When we started Talk Club we made a rule: no fighting. Talk can so easily lead to violence: just try telling a Man-U supporter that you prefer tiddlywinks. If he's drunk enough he'll fight you even if you say you like Man-U, or even football.
The first rule of Talk Club is: there is no Talk Club. That could be why nobody ever comes to the meetings. If you ever find yourself in Talk Club, you were never there. Any conversations you remember having are entirely a matter between you and your psychiatrist.
I am the nameless narrator. Some call me Edward Norton and one or two even spell it correctly. Others just ignore me. In the beginning I am a hopeless boracic, addicted to rhyming slang and attending anonymous Tupperware parties. At one of these parties I encounter Helena Boney M. Carter, a road rage supervisor at the local swimming pool which, incidentally, also does not exist.
The plot thickens to spoon-coating consistency.
After a business trip on the roundabout and swings I arrive home to find my flat (or apartment as I like to call it, this being the American ghetto) destroyed by a bum. Some say he is an arse. I immediately phone a soap salesman, as would anyone in these circumstances. His name is Mr. Bradpit and he advises me that my appartment might lack suds and invites me to stay at his place.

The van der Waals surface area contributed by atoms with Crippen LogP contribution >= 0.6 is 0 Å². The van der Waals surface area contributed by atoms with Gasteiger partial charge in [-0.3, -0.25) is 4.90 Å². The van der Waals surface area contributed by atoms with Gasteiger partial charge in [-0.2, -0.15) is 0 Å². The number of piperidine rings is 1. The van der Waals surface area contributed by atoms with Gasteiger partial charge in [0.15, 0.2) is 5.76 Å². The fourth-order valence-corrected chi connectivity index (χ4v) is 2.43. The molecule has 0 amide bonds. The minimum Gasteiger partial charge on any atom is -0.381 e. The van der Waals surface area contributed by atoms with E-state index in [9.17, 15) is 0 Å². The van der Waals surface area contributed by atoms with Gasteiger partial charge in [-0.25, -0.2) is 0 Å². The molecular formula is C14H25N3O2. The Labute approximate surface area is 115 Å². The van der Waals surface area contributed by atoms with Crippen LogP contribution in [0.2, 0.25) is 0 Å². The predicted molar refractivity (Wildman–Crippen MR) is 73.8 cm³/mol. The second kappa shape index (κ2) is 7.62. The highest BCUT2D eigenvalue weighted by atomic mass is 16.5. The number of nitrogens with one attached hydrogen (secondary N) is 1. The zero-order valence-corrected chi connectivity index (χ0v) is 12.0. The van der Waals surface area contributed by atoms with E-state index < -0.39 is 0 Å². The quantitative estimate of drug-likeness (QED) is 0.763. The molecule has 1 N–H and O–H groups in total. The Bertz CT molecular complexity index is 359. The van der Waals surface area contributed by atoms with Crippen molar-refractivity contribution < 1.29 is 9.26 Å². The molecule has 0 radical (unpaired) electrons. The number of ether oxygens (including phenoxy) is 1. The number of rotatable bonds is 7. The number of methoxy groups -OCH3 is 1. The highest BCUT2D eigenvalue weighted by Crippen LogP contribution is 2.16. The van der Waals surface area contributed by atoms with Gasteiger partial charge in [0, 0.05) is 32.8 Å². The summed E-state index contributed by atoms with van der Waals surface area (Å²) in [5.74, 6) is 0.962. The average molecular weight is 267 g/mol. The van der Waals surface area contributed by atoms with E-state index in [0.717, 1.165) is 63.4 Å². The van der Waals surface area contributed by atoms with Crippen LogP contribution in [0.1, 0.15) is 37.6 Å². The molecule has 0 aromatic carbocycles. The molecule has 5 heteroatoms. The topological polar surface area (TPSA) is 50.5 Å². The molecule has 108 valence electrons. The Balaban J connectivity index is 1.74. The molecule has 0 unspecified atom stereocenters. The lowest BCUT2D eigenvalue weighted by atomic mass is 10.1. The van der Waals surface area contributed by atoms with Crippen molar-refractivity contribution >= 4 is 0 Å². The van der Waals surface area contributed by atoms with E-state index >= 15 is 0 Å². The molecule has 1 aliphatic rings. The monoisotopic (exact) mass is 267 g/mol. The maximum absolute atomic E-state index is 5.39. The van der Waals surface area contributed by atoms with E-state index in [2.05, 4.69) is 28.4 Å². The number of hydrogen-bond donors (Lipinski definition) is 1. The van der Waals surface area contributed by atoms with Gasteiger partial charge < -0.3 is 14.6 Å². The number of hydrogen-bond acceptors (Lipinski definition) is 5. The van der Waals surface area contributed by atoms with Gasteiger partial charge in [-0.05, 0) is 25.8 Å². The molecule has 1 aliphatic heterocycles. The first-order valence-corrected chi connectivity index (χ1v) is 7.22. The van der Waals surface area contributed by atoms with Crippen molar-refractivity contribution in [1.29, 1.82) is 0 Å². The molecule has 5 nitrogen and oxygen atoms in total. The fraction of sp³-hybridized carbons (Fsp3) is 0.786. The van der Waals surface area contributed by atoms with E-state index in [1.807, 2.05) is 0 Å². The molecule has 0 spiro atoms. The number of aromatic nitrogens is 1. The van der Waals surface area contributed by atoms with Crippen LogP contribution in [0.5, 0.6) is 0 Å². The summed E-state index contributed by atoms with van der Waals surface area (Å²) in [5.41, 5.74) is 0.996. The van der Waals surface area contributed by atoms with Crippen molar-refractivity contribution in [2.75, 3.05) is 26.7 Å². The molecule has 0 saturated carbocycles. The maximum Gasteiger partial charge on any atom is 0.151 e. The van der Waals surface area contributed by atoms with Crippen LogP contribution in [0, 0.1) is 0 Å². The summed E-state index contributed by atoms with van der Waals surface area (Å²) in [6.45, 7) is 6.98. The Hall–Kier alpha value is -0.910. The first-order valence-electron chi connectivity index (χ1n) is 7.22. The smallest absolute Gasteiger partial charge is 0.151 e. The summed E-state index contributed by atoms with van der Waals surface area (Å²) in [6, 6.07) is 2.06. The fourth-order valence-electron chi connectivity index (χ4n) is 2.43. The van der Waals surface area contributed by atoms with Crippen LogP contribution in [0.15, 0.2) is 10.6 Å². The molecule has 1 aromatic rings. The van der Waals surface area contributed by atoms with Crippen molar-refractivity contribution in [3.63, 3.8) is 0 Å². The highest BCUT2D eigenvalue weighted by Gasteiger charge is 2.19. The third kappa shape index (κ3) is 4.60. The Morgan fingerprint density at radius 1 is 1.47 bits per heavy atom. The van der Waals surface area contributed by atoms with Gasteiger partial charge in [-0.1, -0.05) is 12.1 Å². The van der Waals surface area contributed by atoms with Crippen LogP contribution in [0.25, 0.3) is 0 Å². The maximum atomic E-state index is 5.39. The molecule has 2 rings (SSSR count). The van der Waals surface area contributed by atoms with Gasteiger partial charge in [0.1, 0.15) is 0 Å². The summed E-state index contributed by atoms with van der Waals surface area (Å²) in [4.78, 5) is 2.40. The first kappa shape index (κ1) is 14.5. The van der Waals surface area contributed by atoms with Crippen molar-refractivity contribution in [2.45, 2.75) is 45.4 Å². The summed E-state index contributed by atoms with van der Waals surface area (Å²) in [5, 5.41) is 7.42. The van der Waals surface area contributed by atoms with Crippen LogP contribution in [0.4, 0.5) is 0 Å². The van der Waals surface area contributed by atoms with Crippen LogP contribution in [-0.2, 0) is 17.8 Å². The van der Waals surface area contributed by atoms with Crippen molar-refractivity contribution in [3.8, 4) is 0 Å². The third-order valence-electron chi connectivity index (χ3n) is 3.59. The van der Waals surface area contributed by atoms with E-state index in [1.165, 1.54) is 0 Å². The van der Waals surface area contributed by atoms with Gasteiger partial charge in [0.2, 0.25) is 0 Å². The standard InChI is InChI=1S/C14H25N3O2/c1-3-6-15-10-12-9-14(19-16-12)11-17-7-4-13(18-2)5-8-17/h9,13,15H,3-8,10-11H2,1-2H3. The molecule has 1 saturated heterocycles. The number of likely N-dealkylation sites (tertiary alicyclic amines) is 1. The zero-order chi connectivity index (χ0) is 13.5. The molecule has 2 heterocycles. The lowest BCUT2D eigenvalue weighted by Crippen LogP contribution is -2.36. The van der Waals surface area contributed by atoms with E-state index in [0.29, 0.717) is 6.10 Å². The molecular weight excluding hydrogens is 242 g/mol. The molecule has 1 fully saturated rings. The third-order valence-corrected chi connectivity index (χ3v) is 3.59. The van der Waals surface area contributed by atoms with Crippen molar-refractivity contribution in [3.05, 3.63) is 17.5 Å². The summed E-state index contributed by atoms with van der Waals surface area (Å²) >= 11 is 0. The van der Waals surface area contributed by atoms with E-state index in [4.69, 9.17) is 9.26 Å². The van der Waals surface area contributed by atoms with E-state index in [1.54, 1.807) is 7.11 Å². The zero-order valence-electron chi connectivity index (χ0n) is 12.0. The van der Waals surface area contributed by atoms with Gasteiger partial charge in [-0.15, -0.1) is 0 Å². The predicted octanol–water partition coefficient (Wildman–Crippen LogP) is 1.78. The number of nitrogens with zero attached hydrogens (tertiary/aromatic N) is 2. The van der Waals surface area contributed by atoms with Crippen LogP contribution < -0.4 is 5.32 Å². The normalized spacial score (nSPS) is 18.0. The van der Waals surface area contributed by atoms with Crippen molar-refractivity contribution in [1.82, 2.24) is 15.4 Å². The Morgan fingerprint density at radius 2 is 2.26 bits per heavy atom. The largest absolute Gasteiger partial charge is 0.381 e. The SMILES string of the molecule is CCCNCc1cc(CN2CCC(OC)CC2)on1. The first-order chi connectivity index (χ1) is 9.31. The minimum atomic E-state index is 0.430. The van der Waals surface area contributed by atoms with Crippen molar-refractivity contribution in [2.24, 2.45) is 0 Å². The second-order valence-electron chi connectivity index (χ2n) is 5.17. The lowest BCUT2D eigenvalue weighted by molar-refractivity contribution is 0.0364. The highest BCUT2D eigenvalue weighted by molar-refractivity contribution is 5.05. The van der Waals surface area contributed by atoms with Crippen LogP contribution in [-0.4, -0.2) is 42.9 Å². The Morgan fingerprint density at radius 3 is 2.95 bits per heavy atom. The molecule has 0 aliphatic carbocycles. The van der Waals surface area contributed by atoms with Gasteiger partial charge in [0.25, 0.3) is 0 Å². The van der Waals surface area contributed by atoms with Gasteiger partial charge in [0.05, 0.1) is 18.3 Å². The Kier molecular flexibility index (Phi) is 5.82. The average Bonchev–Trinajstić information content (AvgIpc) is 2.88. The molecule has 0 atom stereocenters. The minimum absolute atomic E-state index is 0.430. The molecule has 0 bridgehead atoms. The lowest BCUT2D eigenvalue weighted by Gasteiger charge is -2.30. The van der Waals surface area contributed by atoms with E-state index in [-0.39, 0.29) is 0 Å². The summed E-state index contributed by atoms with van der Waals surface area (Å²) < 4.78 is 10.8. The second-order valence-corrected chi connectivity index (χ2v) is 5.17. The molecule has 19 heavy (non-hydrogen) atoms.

We meet at a bar, where Mr. Bradpit attemts to engage me in conversation about the weather. I fight him off with a monkey wrench, he jabs me in the eye with a crowbar, I respond with a gridlock to his contraflow, and so the evening continues as if nothing has happened. Later, outside the bar, he again attempts to talk about the weather. This time he provokes me into responding and we discuss average temperatures for the time of year until we are both exhausted. We go to Mr. Bradpit's house, which is a pile of shite and not at all the spick and span establishment you'd expect from a soap salesman.
On several future occasions Mr. Bradpit and I have conversations outside the bar. They attract other men, some of whom begin to heckle. Others start expressing opinions of their own, entirely uninvited. We move to the bar's basement for a bit of peace and quiet but the men follow. There we form Talk Club, have a bit of a banter, then go home to watch some telly on the TV.
In between the sex bits with Boney M. Carter, who says she is dirty and needs more soap, we forge the rules of Talk Club.
Rule #1: There is no Talk Club. There never has been a Talk Club. There never will be a Talk Club. Is it the Dork Club you want? There might be a Dork Club. Turn left at the library.
Rule #2: No one fights about Talk Club. There isn't a Talk Club. Didn't you read rule 1?
Rule #3: Okay, there might be a Talk Club. I'm not saying there is, mind, but I couldn't absolutely rule it out.
Rule #4: Okay, there is one. Just don't fight about it.